Welcome back to my dividend notes. These quality firms have all seen their share prices bounce back somewhat from recent falls. Do they tick the boxes as possible members of my dividend portfolio?
- Croda International (LON:CRDA) - half-year results from the FTSE 100 group are in line with June's revised guidance. I remain interested but cautious, given the continuing weakness in volumes reported by the company.
- Howden Joinery (LON:HWDN) - the market has slowed from its pandemic peak, but I don't see any serious concerns in the kitchen company's latest accounts. I'm neutral on valuation, but remain positive on the business.
- AJ Bell (LON:AJB) - a solid Q3 update reiterates the appeal of this business, for me. The shares remain on my watch list.
These notes contain a review of my thoughts on recent results from UK dividend shares in my investable universe. In general, these are dividend shares that may appear in my screening results at some point.
As always, my comments represent my views and are provided solely for information and education purposes. They are not advice or recommendations.
Croda International (CRDA)
"Group performance in line with revised June 2023 expectations; full year 2023 guidance reaffirmed"
FTSE 100 chemicals group Croda issued a profit warning in June, but today's half-year results are in line with (reduced) expectations. With the stock down by 40% from its pandemic peak, is this a buying opportunity?
These half-year results appear to show a mixed picture. On the one hand, it's reassuring to see that there has been no further downgrade to expectations.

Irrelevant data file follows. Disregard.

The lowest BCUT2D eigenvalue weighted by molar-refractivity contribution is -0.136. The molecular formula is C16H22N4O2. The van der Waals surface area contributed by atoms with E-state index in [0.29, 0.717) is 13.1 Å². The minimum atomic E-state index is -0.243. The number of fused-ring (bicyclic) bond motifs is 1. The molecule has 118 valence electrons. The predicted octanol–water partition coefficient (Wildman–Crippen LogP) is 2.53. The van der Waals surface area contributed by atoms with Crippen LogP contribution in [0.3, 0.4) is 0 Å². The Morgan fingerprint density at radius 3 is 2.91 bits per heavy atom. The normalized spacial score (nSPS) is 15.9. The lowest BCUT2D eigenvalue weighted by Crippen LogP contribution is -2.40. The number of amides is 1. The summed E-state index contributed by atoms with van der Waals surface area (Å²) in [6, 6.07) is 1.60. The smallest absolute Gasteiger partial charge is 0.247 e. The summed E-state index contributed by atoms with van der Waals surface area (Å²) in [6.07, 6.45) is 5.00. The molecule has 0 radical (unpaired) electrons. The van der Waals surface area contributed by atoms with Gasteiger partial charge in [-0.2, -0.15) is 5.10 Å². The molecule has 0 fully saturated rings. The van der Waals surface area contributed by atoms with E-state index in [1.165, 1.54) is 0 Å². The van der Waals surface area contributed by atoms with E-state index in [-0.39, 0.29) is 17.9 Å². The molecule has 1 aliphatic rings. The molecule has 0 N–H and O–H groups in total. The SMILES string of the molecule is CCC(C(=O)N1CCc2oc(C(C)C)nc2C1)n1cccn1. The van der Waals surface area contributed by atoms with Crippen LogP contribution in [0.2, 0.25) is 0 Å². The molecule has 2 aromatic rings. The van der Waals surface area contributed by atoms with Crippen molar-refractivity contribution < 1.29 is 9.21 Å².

On the other hand, the half-year numbers do show a fairly dramatical drop in sales and profits compared to last year. On an adjusted, pro forma basis (reflecting the sale of the group's PTIC industrial business), revenue fell by 6% to £880.9m, while pre-tax profit was down 32% to £174.3m.
Sales were down in all three divisions, but I think there were some signs of hope in the core consumer care and life sciences businesses:
- Consumer care: this business produces products such as minerals for sunscreen and hair care ingredients. Volumes rose by 8% compared to the second half of 2022, but were 14% below the first half of last year. Croda reports continued destocking and says customers "have continued to reduce inventory levels". Price increases and a favourable mix meant that revenue was flat at £455.6m.
- Life sciences: sales were down 8% to £303m due to the loss of Covid-19 lipid sales to vaccine customers, which totalled $62m in in H1 2022. Excluding lipids, life sciences sales rose by 8%, due to "good sales growth in Pharma and Seed Enhancement".